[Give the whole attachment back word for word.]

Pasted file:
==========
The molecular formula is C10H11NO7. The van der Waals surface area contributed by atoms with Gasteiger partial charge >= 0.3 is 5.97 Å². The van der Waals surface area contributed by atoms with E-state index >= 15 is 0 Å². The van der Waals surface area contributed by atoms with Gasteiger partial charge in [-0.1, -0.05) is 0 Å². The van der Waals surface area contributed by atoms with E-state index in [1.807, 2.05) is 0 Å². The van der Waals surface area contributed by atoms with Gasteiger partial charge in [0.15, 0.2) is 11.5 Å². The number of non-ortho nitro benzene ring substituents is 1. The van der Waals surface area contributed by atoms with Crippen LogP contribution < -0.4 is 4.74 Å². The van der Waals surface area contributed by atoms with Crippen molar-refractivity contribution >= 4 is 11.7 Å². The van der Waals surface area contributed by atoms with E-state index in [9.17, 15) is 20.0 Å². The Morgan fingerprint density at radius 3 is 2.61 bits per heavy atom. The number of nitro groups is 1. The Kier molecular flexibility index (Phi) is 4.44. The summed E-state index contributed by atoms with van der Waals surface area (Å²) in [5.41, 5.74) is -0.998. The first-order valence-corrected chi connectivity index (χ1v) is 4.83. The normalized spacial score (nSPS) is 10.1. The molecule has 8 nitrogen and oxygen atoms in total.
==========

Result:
The molecular formula is C10H11NO7. The van der Waals surface area contributed by atoms with Gasteiger partial charge >= 0.3 is 5.97 Å². The van der Waals surface area contributed by atoms with E-state index >= 15 is 0 Å². The van der Waals surface area contributed by atoms with Gasteiger partial charge in [-0.1, -0.05) is 0 Å². The van der Waals surface area contributed by atoms with E-state index in [1.807, 2.05) is 0 Å². The van der Waals surface area contributed by atoms with Gasteiger partial charge in [0.15, 0.2) is 11.5 Å². The number of non-ortho nitro benzene ring substituents is 1. The van der Waals surface area contributed by atoms with Crippen LogP contribution < -0.4 is 4.74 Å². The van der Waals surface area contributed by atoms with Crippen molar-refractivity contribution >= 4 is 11.7 Å². The van der Waals surface area contributed by atoms with E-state index in [9.17, 15) is 20.0 Å². The Morgan fingerprint density at radius 3 is 2.61 bits per heavy atom. The number of nitro groups is 1. The Kier molecular flexibility index (Phi) is 4.44. The summed E-state index contributed by atoms with van der Waals surface area (Å²) in [5.41, 5.74) is -0.998. The first-order valence-corrected chi connectivity index (χ1v) is 4.83. The normalized spacial score (nSPS) is 10.1. The molecule has 8 nitrogen and oxygen atoms in total.